Around lunchtime I got a call from super-cute Zack over at the bookstore BookCourt in Brooklyn about setting up an event with one of our authors. As it happens, this was not possible (the author is already doing an event at a competing bookstore), but I kept him on the phone as long as I could, flirting with him without it actually sounding like flirting (which is my strategy for flirtation in general, not just with straight bookstore event coordinators). I told him a favorite story of mine, from my repertoire. Once, my friend L. H. was going up in an elevator in the World Trade Center with Beverly Johnson, the supermodel. It’s a pretty funny story, actually. He wanted to speak to her, but he didn’t know what to say. So he said, “It’s really beautiful out.” She turned to him, acknowledged him (barely), and replied, “Thank you.” Zach laughed and laughed, and then he had to go. I think sometimes he realizes I am getting more from these phone calls than what is intended.
At some point, I went into my tote bag and removed crumpled clippings from papers that I read over the weekend, while walking on the treadmill at the gym. Each clipping was written by a journalist I want to pitch one of our books to, or is about a concept that I think I can link one of our authors to for an interview. Then I find contact information for the journalists from the clippings and send them a friendly, heartfelt email about a book or an author. Then I sat back and wait for the kind, positive replies from the journalists, filled with compliments on my fluid prose and promises of coverage.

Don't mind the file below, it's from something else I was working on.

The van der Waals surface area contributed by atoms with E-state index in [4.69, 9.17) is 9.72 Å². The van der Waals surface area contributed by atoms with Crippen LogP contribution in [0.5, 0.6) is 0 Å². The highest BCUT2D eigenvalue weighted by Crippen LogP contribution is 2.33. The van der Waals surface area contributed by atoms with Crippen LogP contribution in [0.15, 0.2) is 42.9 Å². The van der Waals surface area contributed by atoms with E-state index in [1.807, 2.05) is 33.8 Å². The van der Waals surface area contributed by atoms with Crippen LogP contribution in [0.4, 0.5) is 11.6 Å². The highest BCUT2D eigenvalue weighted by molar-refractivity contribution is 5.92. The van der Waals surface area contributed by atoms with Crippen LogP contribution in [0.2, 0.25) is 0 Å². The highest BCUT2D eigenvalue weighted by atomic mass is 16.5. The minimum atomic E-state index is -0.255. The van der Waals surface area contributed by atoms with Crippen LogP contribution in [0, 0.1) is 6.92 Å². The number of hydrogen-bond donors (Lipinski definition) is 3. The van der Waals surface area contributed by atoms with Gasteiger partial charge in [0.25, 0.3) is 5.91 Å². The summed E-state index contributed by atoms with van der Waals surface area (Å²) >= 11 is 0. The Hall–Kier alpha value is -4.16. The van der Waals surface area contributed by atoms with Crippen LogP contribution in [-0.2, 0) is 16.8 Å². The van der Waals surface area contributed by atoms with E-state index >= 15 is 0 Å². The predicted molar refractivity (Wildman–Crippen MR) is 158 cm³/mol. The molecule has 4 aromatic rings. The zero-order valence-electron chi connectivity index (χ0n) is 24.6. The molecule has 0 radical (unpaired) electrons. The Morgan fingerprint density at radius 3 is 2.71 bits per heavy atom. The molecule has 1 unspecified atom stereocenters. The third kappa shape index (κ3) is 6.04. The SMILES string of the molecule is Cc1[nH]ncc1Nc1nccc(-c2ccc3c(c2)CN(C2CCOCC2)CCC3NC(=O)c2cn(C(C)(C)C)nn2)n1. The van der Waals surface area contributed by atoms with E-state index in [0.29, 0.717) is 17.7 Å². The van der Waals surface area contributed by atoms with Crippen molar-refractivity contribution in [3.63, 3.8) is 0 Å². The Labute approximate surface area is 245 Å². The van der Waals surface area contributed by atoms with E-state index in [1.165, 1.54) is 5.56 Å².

I’m still waiting. :(
You know how people say, “Well, I’ve prayed with the Dalai Lama, so I can die now,” or, “I just got back from visiting my great-grandmother’s grave in Panama, so I can die now”? Well, today I started sending out galleys for the upcoming novel from one of my all-time literary heroes, whom I’ll refer to as “DC.” So I can die now!